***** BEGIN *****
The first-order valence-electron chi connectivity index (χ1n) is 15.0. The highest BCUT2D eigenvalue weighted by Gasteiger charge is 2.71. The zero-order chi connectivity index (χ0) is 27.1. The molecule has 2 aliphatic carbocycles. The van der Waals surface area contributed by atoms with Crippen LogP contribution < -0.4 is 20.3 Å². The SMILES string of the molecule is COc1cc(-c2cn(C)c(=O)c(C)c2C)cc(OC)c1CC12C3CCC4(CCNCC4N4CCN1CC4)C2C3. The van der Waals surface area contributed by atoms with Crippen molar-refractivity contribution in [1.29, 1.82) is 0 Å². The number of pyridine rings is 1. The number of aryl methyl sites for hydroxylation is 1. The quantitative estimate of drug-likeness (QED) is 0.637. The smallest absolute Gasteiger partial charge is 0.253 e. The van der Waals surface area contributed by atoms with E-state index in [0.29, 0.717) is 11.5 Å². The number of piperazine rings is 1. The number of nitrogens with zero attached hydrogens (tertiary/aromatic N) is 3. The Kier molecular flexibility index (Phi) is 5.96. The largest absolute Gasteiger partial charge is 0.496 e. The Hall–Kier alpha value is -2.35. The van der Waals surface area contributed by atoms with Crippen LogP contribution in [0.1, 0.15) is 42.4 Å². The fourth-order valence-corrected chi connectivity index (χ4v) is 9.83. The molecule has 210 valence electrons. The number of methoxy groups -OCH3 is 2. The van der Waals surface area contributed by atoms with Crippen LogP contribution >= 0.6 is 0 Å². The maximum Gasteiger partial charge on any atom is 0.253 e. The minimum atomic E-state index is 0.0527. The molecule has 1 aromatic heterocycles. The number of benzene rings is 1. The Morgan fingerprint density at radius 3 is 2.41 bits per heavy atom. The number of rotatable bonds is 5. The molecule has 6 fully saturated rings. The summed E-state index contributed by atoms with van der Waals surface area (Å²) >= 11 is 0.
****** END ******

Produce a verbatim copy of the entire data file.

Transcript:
The first-order valence-electron chi connectivity index (χ1n) is 15.0. The highest BCUT2D eigenvalue weighted by Gasteiger charge is 2.71. The zero-order chi connectivity index (χ0) is 27.1. The molecule has 2 aliphatic carbocycles. The van der Waals surface area contributed by atoms with Crippen LogP contribution < -0.4 is 20.3 Å². The SMILES string of the molecule is COc1cc(-c2cn(C)c(=O)c(C)c2C)cc(OC)c1CC12C3CCC4(CCNCC4N4CCN1CC4)C2C3. The van der Waals surface area contributed by atoms with Crippen molar-refractivity contribution in [1.29, 1.82) is 0 Å². The number of pyridine rings is 1. The number of aryl methyl sites for hydroxylation is 1. The quantitative estimate of drug-likeness (QED) is 0.637. The smallest absolute Gasteiger partial charge is 0.253 e. The van der Waals surface area contributed by atoms with E-state index in [0.29, 0.717) is 11.5 Å². The number of piperazine rings is 1. The number of nitrogens with zero attached hydrogens (tertiary/aromatic N) is 3. The Kier molecular flexibility index (Phi) is 5.96. The largest absolute Gasteiger partial charge is 0.496 e. The Hall–Kier alpha value is -2.35. The van der Waals surface area contributed by atoms with Crippen LogP contribution in [0.1, 0.15) is 42.4 Å². The fourth-order valence-corrected chi connectivity index (χ4v) is 9.83. The molecule has 210 valence electrons. The number of methoxy groups -OCH3 is 2. The van der Waals surface area contributed by atoms with Crippen LogP contribution >= 0.6 is 0 Å². The maximum Gasteiger partial charge on any atom is 0.253 e. The minimum atomic E-state index is 0.0527. The molecule has 1 aromatic heterocycles. The number of benzene rings is 1. The Morgan fingerprint density at radius 3 is 2.41 bits per heavy atom. The number of rotatable bonds is 5. The molecule has 6 fully saturated rings. The summed E-state index contributed by atoms with van der Waals surface area (Å²) >= 11 is 0.